Best Facts of the Week - Page 5

In 1979 a British artist published a book containing riddles and puzzles about the location of a 18kt gold hare, setting off a worldwide treasure hunt which lasted over two years, and ended in scandal

Where’s Waldo is a children’s book where you have to find that character Waldo who is hidden in a picture.

Before this, though, a British writer named Kit Williams wrote a children’s book titled Masquerade with a real life treasure hunt with a much better prize than just satisfaction: an 18-carat golden hare.

Challenged by Tom Maschler, of the British publishing firm Jonathan Cape, to "do something no one has ever done before" with a children's book, Williams set out in the 1970s to create a book of paintings that readers would study carefully rather than flip through and discard.

He sealed the hare inside a ceramic hare-shaped casket both to protect the prize from the soil and foil any attempts to locate the treasure with a metal detector.

On 7 August 1979, Williams (accompanied by celebrity witness Bamber Gascoigne) buried the casket at a secret location within England. Williams announced that his forthcoming book contained all clues necessary to decode the treasure's precise location "within a few inches." At the time, the only additional clue he provided was that it was buried on public property that could be easily accessed.

In March 1982, Kit Williams announced that Ken Thomas had won the contest, but that wasn’t the end of it. On December 11, 1988, The Sunday Times printed a story accusing the winner of the Masquerade contest of being a fraud. The winner, "Ken Thomas", was revealed to be a pseudonym of Dugald Thompson. Thompson's business partner, John Guard, was the boyfriend of Veronica Robertson, a former live-in girlfriend of Williams.

Only later did Williams discover that Thompson had not solved the puzzle in the intended manner, but appeared at the time to have blundered into a lucky guess. Shortly after Thompson was formally awarded the prize, the correct solution was unraveled by two physics teachers, Mike Barker of William Hulme's Grammar School and John Rousseau of Rossall School.

Barker and Rousseau had actually unearthed the prize themselves, but had not noticed it inside its clay box; Thompson, who was loitering in the area, discovered it in the dirt piles they left behind.

Williams was shocked to discover the scandal and is quoted as saying:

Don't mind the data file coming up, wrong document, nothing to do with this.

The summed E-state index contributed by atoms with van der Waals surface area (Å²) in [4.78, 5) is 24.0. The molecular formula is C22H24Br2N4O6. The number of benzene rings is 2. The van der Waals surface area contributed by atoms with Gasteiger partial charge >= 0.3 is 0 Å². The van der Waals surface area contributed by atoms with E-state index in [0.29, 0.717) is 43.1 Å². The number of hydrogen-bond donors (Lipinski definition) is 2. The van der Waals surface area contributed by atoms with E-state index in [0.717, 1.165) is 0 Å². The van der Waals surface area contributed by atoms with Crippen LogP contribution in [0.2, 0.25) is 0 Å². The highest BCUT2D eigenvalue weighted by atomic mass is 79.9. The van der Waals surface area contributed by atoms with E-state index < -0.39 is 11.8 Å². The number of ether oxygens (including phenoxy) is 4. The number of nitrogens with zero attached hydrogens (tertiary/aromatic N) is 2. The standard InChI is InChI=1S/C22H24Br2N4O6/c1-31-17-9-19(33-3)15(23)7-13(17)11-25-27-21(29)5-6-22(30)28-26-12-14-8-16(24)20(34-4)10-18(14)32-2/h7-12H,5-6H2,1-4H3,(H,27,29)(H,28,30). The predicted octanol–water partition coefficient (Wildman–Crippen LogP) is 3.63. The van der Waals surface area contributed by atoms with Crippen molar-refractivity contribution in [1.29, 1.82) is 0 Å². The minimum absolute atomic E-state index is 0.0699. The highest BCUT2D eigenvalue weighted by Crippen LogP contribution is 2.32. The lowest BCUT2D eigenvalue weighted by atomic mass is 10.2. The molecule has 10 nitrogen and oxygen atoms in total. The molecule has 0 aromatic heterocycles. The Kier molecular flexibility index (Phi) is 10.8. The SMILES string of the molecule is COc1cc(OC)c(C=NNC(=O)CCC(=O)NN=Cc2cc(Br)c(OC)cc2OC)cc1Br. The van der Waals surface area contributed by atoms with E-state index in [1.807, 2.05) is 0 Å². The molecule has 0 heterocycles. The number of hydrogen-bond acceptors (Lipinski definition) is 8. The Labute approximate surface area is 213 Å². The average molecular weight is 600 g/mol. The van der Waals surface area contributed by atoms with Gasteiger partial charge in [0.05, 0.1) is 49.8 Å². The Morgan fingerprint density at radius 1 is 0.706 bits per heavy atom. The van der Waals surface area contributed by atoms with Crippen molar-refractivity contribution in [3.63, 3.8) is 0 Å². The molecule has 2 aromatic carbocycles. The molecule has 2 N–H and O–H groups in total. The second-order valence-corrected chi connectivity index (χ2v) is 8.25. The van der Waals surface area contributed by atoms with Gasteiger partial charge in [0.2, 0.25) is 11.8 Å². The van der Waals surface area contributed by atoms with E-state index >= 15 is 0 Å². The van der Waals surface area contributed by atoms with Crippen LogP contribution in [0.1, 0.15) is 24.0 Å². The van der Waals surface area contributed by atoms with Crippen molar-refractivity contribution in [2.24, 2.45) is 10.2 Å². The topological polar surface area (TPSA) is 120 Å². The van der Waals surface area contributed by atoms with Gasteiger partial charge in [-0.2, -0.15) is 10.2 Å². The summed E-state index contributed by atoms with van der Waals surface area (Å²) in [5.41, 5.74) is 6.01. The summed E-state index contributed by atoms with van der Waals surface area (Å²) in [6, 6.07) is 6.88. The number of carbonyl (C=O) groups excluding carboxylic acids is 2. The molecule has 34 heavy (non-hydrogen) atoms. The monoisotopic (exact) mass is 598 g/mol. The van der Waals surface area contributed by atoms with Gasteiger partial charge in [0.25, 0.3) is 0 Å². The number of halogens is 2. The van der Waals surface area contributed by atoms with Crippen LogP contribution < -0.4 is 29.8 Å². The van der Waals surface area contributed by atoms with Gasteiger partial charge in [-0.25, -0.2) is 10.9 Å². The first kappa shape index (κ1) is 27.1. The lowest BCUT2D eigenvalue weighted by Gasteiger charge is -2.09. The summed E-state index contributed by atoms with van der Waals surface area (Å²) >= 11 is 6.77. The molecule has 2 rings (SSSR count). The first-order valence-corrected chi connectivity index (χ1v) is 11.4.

"This tarnishes Masquerade and I'm shocked by what has emerged. I feel a deep sense of responsibility to all those many people who were genuinely looking for it. Although I didn't know it, it was a skeleton in my cupboard and I'm relieved it has come out."


American rock band blink-182 named their company 'Pennywise Poo Poo Butt, LLC' because they thought it would be funny if their attorneys had to say it over the phone every day!

When choosing a name for a company, people usually consider many things, because the name is the first thing that conveys a message about your business.

Generally it should convey an immediate understanding of what you have to offer, it shouldn't be too lengthy and contain too many words, and it should preferably be something that will grab the attention enough to be remembered.

American rock band, blink-182, skipped straight to the last bit when they decided to name their company 'Pennywise Poo Poo Butt, LLC'! They also did not name it solely to grab the attention, or to make a social or political statement.

It was already clear in the video for 'What's my Age Again?' that they were all about having fun with what they do when the band was filmed while running around naked through Los Angeles!

By 1999, during the time they released their 'Enema of the State' LP, the band decided to form a company. The decision for the name of their company was not just based on the fact that it sounds funny, but it also revealed the pranksters inside them.

"We did it because it was the most immature, dumbest thing ever," DeLonge said. "We thought it would be funny to have our accountants, managers and attorneys having to say that over the phone every day."